Sales Slow for Homes New and Old - New York TimesWe bought and sold at the height of the boom. We couldn't wait any longer. Since we traded up I expected we'd end up with a short to longer term 5-7% loss (meaning I thought we overpaid by 10% but about half that was covered by our prior home sale). Our tough.
Adding it all together, a variety of experts now say, the housing industry appears to be moving from a boom to something that is starting to look a lot like a bust.
What I didn't expect was to have this explicitly stated in our mortgage statement.
Background first. Back when home prices were climbing, our bank began putting a number on the monthly mortgage statement reflecting the increase in equity. It was a very deliberate, and somewhat evil, move to make people feel wealthier. More wealth, more borrowing, more bank revenues. Except it also means more risk, since the rising numbers were illusory.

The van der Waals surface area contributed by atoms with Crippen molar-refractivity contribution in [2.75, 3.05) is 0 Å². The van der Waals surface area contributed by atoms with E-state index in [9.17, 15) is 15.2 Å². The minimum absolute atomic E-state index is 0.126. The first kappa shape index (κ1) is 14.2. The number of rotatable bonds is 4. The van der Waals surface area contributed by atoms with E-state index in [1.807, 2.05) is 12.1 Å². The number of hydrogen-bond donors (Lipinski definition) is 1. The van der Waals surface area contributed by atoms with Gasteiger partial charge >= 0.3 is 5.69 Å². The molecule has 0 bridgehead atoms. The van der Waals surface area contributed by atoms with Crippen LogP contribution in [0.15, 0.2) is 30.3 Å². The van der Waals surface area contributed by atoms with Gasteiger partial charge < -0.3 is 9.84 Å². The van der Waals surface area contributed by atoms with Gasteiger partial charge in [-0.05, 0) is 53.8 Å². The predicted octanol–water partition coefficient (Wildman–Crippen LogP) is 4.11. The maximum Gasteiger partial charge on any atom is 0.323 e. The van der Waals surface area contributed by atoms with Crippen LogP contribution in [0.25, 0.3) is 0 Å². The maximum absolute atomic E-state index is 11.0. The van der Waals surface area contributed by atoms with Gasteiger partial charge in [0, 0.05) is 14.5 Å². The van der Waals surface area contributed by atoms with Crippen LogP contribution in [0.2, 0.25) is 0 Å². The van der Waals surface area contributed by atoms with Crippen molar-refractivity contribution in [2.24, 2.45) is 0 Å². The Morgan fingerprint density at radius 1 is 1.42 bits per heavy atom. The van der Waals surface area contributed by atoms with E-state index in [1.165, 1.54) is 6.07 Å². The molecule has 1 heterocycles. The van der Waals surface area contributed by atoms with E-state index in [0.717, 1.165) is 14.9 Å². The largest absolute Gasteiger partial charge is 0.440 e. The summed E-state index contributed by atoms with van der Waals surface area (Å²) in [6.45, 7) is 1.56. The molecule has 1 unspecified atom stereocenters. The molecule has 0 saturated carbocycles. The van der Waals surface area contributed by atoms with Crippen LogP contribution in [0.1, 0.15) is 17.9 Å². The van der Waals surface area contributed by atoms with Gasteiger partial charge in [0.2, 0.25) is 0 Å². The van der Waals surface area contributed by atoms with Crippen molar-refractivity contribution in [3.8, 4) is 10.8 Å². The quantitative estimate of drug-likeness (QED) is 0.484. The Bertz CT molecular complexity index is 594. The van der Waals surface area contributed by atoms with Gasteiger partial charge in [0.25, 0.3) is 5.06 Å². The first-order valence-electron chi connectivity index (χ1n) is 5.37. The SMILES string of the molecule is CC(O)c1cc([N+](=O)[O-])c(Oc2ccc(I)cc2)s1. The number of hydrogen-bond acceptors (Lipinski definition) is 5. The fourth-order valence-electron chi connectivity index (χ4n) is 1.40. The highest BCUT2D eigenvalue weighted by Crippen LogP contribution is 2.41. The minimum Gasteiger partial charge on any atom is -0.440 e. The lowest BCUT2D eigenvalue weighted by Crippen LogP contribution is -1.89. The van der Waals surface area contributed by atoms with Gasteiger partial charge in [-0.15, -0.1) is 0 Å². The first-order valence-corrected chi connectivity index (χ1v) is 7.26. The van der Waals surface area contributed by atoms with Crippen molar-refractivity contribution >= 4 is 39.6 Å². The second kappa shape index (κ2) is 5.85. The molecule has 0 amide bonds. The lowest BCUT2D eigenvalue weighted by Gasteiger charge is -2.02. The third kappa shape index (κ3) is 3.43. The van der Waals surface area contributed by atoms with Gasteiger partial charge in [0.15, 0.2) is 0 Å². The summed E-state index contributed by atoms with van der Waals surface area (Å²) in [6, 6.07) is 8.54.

Economists have talked about this risky 'wealth effect' of the housing bubble, but they don't often talk about how that 'wealth effect' is mediated. In our case the bank was very explicitly communicating the 'wealth effect'.
That worked well for lenders when housing prices were going up, but for some odd reason our bank didn't turn off this number when prices started falling. So we now see a negative number -- roughly in line with my expectations.
So our bank is now explicitly communicating the opposite of the wealth effect --the poverty effect. Anyone who looks at their mortgage statement, especially those who enjoyed seeing the older rising numbers, are now seeing the falling numbers.
This direct and explicit communication may accelerate the consumer response to falling housing prices. The old delays will likely compress, resulting in a faster contraction. I wonder if the Fed is expecting this ...
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